Schulz presents a viable alternative to Merkel. Thomas Kleine-Brockhoff, Vice-President and Executive Director of the think tank German Marshall Fund of the United States, analyzed Schulz’s candidacy in an interview with The Politic.

“With Schulz, Germans got choice; now they have the choice between two serious candidates. The question is whether they want choice or whether they want change,” Thomas Kleine-Brockhoff explained. “Choice they’ve got, change they can get, but it’s unclear whether they do want it.”

Schulz will continue his campaign in the remaining state elections of 2017 before the national elections take place. Elections this May in the northwestern state of North Rhine-Westphalia, Germany’s most populous state, will be an important test for Schulz’s SPD.

“State elections always have a limited meaning, although you’d have to say North Rhine-Westphalia is one of the two or three of the sixteen states that play on the national stage, and North Rhine-Westphalia does play that role as a bellwether state. It did play that role in previous elections, because it is contested, and it has a psychological effect,” said Kleine-Brockhoff.

As the important state election approaches, Schulz’s campaign can count on strong support on social media. Using MEGA (“Make Europe Great Again”) as a satirical play on Donald Trump’s campaign slogan and a subreddit called “r/the_Schulz” mirroring Trump’s “r/the_donald,” Schulz supporters are rallying support for the passionate campaign fight.

With a meme to match every Trump meme, whether it be “High Energy” changed to “Hohe Energie” or “No Brakes” changed to “Keine Bremsen,” online supporters are using the phrases that helped launch Trump into office to get their anti-Trump into the Bundeskanzleramt. Both the mainstream German media and Schulz himself have recognized Redditors’ contributions to the campaign.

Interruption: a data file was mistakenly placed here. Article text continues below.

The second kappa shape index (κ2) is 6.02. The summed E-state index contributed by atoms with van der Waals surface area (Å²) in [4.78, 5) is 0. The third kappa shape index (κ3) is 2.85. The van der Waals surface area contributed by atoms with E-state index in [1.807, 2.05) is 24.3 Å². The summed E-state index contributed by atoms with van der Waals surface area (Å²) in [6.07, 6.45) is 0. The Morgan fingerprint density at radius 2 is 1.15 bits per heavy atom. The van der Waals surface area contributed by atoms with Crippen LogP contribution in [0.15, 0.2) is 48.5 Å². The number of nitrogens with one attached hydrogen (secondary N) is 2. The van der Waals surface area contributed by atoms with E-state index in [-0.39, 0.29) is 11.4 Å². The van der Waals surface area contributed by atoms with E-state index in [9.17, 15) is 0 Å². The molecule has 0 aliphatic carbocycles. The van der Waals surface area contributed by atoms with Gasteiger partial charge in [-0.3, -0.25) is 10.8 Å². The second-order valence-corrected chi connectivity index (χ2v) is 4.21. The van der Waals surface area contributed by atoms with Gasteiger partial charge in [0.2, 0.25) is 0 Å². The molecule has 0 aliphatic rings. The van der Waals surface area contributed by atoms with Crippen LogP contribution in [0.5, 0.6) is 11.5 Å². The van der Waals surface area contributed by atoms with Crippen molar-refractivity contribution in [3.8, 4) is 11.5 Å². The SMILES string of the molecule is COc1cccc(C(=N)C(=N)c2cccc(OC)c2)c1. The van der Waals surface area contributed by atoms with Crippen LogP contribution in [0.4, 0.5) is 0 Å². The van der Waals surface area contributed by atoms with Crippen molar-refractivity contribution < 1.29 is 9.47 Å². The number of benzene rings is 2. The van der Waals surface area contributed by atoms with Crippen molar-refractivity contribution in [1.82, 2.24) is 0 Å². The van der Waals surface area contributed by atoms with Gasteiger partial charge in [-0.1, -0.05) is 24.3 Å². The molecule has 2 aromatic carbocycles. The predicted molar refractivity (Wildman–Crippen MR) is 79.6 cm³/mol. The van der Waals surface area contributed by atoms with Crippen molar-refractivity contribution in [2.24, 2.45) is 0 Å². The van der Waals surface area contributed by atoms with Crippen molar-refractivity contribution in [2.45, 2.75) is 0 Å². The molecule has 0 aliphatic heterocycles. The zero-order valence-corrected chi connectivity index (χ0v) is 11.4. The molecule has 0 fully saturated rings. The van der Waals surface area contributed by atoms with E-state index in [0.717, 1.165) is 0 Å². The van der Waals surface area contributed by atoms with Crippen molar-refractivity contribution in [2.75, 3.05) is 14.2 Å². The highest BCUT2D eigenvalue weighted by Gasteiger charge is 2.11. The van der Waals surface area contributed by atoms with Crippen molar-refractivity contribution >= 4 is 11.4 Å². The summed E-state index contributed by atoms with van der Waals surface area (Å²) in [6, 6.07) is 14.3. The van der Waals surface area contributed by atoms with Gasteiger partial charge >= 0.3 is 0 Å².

Supporters view Schulz as a return to an older, more left-wing SPD, as opposed to the party’s recent centrist approach.

“SPD partisans are being reminded of another Social Democrat, Gerhard Schröderlater chancellor of this countrywho one time in his career, when the capital was still Bonn, was looking from the outside into the grounds of the chancellery, and he was hanging onto the fence and rattling the fence saying ‘I want in here,’” said Kleine-Brockhoff.

Even if it does not win an absolute majority in the Bundestag, the SPD could find itself at the helm of Germany’s next government. A coalition with left-wing Bündnis 90/Die Grünen (The Greens) and the liberal Freie Demokratische Partei (FDP), feasible given their ideological proximity, would send Merkel out of office. Another option entails the SPD continuing its present coalition with the CDU/CSU, except with Schulz in charge instead of Merkel. But any chance at a Schulz chancellery in such a coalition would likely require his party to poll higher than Merkel’s.